EQUUS - - Medical Front -

Dig­i­tal ra­di­og­ra­phy can lo­cate enterolith­s in a horse’s gut as well as or bet­ter than do con­ven­tional x-rays.

Enterolith­s are stone­like con­cre­tions0 that form in lay­ers in a horse’s large colon. When they are large or nu­mer­ous, they can cause colic be­cause they in­ter­fere with gut motil­ity or cre­ate block­ages.

Film-based ra­di­og­ra­phy has been the tra­di­tional method of de­tect­ing enterolith­s in horses, but re­cently re­searchers at the Univer­sity of Cal­i­for­nia– Davis de­vised a study to de­ter­mine if dig­i­tal ra­di­ol­ogy, which pro­duces images more quickly, can be equally ef­fec­tive.

The re­searchers re­viewed the records of 238 horses di­ag­nosed with enterolith­s us­ing dig­i­tal ra­di­og­ra­phy who then un­der­went surgery or a post­mortem ex­am­i­na­tion that con­firmed the pres­ence of the stones. The data re­vealed that dig­i­tal ra­di­og­ra­phy had a sen­si­tiv­ity rate of 84 per­cent to de­tect a stone in the large colon, mean­ing that if a stone were present, dig­i­tal ra­di­og­ra­phy could lo­cate it 84 per­cent of the time. This is sig­nif­i­cantly bet­ter than the sen­si­tiv­ity rate of film ra­di­og­ra­phy, which pre­vi­ous stud­ies have shown to be 77 per­cent.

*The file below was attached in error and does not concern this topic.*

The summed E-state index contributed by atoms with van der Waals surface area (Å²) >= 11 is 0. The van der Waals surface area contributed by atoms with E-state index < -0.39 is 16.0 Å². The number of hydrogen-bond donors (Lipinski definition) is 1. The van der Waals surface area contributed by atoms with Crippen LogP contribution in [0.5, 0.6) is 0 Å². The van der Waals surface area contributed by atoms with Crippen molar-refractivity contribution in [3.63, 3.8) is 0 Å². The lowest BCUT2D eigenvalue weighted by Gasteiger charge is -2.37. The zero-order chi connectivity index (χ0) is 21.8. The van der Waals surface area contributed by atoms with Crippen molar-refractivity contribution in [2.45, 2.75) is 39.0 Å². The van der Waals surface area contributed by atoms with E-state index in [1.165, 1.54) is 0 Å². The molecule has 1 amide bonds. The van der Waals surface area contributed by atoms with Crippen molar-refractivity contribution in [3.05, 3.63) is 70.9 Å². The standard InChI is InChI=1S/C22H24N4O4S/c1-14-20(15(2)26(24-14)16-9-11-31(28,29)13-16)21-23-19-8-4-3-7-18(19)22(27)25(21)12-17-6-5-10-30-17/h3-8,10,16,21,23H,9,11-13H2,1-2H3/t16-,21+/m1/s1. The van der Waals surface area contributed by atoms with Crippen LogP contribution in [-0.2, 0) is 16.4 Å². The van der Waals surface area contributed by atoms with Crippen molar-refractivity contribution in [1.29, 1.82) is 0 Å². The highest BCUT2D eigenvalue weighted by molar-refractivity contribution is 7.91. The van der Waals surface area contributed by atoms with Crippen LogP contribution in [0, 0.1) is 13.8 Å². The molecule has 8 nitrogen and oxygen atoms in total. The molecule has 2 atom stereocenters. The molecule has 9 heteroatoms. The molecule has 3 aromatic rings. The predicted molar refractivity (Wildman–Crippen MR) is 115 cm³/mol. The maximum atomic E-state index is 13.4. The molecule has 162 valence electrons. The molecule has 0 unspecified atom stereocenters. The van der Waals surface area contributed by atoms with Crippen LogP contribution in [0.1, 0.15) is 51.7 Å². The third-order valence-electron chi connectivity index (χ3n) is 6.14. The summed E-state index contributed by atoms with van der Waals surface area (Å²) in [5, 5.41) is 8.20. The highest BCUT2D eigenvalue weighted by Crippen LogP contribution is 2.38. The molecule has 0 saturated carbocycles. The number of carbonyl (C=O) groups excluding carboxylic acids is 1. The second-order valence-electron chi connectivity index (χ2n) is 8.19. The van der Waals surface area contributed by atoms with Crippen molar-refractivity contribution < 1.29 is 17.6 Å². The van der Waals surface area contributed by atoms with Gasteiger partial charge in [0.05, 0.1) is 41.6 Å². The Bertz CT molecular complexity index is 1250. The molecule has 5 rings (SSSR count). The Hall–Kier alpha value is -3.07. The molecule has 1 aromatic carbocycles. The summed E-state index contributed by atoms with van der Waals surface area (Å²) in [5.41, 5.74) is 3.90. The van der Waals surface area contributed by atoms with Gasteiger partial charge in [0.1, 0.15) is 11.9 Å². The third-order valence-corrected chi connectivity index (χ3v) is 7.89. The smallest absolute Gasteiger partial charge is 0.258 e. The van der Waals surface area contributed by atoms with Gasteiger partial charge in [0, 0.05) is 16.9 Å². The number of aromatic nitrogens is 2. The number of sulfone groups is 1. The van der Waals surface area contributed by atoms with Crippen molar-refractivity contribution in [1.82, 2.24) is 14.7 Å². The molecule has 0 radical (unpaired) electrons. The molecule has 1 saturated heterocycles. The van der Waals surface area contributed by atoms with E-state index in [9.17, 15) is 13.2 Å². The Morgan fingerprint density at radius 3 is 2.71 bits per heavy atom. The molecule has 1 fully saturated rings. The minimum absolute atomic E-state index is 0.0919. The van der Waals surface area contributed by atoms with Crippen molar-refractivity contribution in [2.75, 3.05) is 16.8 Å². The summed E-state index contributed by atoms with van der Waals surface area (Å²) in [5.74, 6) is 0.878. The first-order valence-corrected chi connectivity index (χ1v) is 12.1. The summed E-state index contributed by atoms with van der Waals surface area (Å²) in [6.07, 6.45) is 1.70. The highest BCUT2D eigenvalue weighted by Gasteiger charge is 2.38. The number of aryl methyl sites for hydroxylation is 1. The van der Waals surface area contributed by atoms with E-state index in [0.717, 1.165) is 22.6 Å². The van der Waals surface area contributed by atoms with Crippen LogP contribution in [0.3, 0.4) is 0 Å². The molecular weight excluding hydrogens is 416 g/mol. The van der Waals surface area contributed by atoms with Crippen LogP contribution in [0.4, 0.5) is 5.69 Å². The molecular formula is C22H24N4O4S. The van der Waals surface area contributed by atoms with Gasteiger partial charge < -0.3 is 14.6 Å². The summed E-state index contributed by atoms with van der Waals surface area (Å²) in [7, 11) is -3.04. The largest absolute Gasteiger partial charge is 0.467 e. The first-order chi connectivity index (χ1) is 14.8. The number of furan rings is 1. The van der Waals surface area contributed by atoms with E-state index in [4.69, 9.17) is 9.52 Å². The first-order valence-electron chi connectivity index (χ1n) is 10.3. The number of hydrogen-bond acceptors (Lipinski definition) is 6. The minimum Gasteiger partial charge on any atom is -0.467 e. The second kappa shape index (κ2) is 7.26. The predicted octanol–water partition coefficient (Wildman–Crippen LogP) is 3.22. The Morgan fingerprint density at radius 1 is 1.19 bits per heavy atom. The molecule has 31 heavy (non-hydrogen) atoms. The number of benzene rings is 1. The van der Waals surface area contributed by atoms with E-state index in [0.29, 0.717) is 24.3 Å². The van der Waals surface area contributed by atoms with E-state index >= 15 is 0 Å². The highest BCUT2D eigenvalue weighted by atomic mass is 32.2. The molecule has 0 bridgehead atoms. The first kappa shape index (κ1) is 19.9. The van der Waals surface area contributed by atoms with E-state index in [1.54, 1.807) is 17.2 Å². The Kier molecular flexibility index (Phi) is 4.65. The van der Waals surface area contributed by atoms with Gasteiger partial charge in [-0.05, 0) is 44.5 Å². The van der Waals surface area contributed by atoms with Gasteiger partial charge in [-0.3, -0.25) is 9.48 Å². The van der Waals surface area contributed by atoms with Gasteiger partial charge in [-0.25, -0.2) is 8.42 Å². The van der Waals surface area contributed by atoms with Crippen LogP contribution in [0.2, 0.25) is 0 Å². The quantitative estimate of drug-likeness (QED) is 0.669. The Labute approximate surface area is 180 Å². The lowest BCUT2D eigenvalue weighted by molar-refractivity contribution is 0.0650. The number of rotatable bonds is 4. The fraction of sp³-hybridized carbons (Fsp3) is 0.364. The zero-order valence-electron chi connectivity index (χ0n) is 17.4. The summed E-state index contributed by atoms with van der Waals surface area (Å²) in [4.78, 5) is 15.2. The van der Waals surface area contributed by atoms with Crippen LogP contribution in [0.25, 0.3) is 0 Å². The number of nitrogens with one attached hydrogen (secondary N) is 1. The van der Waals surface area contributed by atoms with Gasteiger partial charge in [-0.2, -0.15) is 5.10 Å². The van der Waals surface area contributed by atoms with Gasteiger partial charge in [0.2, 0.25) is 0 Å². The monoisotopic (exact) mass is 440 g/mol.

The re­searchers also found that dig­i­tal ra­di­og­ra­phy had a speci­ficity rate of 966 per­cent to de­tect a stonee in the large colon, mean­ning that 96 per­cent of the time when a stone isn’t seen on the ra­dio­graphic im­age, none is present. They con­clude that dig­i­tal ra­di­og­ra­phy “has the po­ten­tial to be an im­por­tant part of the di­ag­nos­tic workup of horses and ponies with colic and ab­dom­i­nal dis­ease in [ en­terolith] en­demic ar­eas.” Ref­er­ence: “Use of dig­i­tal ab­dom­i­nal ra­di­og­ra­phy for the di­ag­no­sis of en­terolithi­a­sis in equids: 238 cases ( 2008-2011),” Jour­nal of the Amer­i­can Vet­eri­nary Med­i­cal As­so­ci­a­tion, July 2014

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